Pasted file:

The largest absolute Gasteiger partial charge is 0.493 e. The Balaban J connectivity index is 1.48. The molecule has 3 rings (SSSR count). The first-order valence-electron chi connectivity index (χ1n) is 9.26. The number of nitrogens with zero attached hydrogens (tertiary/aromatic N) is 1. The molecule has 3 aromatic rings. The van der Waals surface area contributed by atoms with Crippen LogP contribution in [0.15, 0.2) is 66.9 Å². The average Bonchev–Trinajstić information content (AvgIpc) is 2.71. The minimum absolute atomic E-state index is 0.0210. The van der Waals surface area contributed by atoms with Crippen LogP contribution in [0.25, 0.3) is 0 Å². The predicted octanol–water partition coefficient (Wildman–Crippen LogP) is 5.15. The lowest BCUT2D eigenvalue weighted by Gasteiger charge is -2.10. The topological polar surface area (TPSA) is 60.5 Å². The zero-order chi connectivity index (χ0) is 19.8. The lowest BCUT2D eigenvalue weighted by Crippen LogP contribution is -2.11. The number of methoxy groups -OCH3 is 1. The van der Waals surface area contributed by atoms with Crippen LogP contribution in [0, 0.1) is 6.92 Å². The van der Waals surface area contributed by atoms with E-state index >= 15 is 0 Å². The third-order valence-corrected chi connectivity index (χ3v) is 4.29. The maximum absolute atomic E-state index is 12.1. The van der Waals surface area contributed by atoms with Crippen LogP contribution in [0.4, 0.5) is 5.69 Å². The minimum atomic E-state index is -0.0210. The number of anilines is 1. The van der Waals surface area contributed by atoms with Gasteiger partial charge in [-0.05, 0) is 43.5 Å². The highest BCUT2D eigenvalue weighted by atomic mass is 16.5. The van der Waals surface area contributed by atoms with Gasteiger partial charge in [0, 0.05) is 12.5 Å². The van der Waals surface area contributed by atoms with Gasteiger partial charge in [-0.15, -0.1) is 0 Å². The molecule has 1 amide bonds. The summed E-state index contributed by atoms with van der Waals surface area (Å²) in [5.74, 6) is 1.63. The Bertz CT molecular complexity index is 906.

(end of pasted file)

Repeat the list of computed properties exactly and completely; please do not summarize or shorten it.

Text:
The largest absolute Gasteiger partial charge is 0.493 e. The Balaban J connectivity index is 1.48. The molecule has 3 rings (SSSR count). The first-order valence-electron chi connectivity index (χ1n) is 9.26. The number of nitrogens with zero attached hydrogens (tertiary/aromatic N) is 1. The molecule has 3 aromatic rings. The van der Waals surface area contributed by atoms with Crippen LogP contribution in [0.15, 0.2) is 66.9 Å². The average Bonchev–Trinajstić information content (AvgIpc) is 2.71. The minimum absolute atomic E-state index is 0.0210. The van der Waals surface area contributed by atoms with Crippen LogP contribution in [0.25, 0.3) is 0 Å². The predicted octanol–water partition coefficient (Wildman–Crippen LogP) is 5.15. The lowest BCUT2D eigenvalue weighted by Gasteiger charge is -2.10. The topological polar surface area (TPSA) is 60.5 Å². The zero-order chi connectivity index (χ0) is 19.8. The lowest BCUT2D eigenvalue weighted by Crippen LogP contribution is -2.11. The number of methoxy groups -OCH3 is 1. The van der Waals surface area contributed by atoms with Crippen LogP contribution in [0, 0.1) is 6.92 Å². The van der Waals surface area contributed by atoms with E-state index >= 15 is 0 Å². The third-order valence-corrected chi connectivity index (χ3v) is 4.29. The maximum absolute atomic E-state index is 12.1. The van der Waals surface area contributed by atoms with Crippen LogP contribution in [0.4, 0.5) is 5.69 Å². The minimum atomic E-state index is -0.0210. The number of anilines is 1. The van der Waals surface area contributed by atoms with Gasteiger partial charge in [-0.05, 0) is 43.5 Å². The highest BCUT2D eigenvalue weighted by atomic mass is 16.5. The van der Waals surface area contributed by atoms with Gasteiger partial charge in [0, 0.05) is 12.5 Å². The van der Waals surface area contributed by atoms with Gasteiger partial charge in [-0.15, -0.1) is 0 Å². The molecule has 1 amide bonds. The summed E-state index contributed by atoms with van der Waals surface area (Å²) in [5.74, 6) is 1.63. The Bertz CT molecular complexity index is 906.